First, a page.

What is the Human Microbiome?
Bacteria often get a bad rep in our society. We wash our hands with anti-bacterial soap, spray our counters with Lysol, and typically throw out food that’s been dropped on the floor. But in spite our efforts to keep them at bay, these much-maligned organisms are already housed in our own bodies. Approximately one hundred trillion microbes live in our guts, making up a unique ecosystem dubbed the “human microbiome.” For an idea of just how large the microbiome is, it has been estimated that humans contain ten times more bacterial cells than human cells!
But unlike the strains of bacteria you may find in old, rotten food, these microbes are not there to harm us — in fact, they are absolutely essential to our survival. Our gut bacteria perform a huge array of functions in our bodies, such as helping digest food and absorb nutrients, creating physical barriers against “bad bacteria” and viruses, neutralizing toxins, supporting the immune system, aiding in sleep, and controlling inflammation.
One of the most important functions that bacteria perform is their vital role in the gut-brain connection. These two major parts of the body are linked through the vagus nerve, which is the longest of the twelve cranial nerves, and stretches from the brain stem to the abdomen. Both the gut and the brain can directly communicate through chemical messengers called neurotransmitters. But contrary to popular belief, not all neurotransmitters are made in the brain; 80-90% of serotonin, a natural antidepressant, is produced by the nerve cells found in the gut! The microbiome’s vital role in regulating our mental state has caused many to dub it as the body’s “second brain."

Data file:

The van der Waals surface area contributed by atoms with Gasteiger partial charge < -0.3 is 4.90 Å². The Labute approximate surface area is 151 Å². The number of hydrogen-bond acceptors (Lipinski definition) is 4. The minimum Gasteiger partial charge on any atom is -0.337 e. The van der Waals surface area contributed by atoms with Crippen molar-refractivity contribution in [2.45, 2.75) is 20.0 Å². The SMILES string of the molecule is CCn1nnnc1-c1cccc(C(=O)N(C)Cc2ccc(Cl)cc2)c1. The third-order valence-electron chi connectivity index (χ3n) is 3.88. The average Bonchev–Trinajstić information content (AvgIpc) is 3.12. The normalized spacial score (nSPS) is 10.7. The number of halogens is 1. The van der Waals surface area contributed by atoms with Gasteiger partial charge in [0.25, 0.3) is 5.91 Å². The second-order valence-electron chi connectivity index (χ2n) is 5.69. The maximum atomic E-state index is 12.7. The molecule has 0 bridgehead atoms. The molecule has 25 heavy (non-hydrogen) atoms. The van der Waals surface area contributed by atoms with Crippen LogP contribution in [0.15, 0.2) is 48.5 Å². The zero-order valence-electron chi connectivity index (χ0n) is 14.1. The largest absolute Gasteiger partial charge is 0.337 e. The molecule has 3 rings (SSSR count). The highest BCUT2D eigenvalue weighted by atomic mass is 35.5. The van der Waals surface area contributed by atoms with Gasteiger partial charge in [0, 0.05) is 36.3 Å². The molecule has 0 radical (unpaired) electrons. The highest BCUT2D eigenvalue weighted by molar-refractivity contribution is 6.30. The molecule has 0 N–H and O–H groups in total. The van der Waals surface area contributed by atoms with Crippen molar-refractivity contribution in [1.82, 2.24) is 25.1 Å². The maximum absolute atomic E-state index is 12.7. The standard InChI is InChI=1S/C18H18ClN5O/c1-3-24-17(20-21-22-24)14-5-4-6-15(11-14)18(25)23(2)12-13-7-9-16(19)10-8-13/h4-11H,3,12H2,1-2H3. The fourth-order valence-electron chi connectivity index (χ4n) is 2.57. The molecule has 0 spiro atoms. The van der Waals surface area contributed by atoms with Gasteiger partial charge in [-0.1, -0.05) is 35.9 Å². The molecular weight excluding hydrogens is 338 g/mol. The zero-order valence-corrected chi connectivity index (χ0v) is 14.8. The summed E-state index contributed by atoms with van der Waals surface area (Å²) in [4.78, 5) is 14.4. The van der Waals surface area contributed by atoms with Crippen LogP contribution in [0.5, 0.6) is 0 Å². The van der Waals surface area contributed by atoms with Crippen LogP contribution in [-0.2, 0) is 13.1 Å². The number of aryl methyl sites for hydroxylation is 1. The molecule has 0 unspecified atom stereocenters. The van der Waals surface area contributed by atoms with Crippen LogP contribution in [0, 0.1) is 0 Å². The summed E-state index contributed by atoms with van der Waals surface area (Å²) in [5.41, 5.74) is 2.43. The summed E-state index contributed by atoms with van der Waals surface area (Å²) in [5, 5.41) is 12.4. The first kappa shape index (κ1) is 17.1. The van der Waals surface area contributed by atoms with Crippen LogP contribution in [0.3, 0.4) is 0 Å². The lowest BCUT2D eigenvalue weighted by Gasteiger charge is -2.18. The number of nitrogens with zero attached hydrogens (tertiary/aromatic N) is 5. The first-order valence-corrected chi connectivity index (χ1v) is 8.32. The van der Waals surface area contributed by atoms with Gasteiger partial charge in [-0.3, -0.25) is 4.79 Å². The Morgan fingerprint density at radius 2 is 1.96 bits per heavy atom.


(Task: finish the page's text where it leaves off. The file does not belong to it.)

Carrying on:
Hence, it’s not difficult to understand why keeping your gut flora happy is essential to overall health. That’s why foods that contain beneficial bacteria (probiotics) and nutrients to sustain these bacteria (prebiotics) can be a great addition to your diet. One of the best-known probiotic foods is yoghurt, and indeed, there’s a reason why there are so many health claims behind this popular and versatile food. That’s because when yoghurt is made from milk, it’s first cultured with two strains of beneficial bacteria called Lactobacillus bulgaricus and Streptococcus thermophilus, both of which make great additions to our microbiomes.
Yoghurt may be one of the most popular probiotic foods here in Canada, but it’s far from your only option. A close cousin of yoghurt is Kefir, which is a drink made from fermenting milk with the kefir grain. There’s also sauerkraut, which is made from cabbage, and is easy to make yourself, since the only ingredients are cabbage and salt. Miso soup packs a surprisingly hefty dose of 160 bacteria strain. Tempeh, which is similar to tofu and consists of packed, fermented soybeans, is another good source. Other good bets are most canned and fermented foods, such as kimchi, pickles, or even fermented hard-boiled eggs.
Scientists are only just starting to learn the importance of the human microbiome on our physical, mental, and emotional health. The wide-reaching health impacts may still be under study, but it’s never too early to start introducing some of these tasty and unique foods into your diet!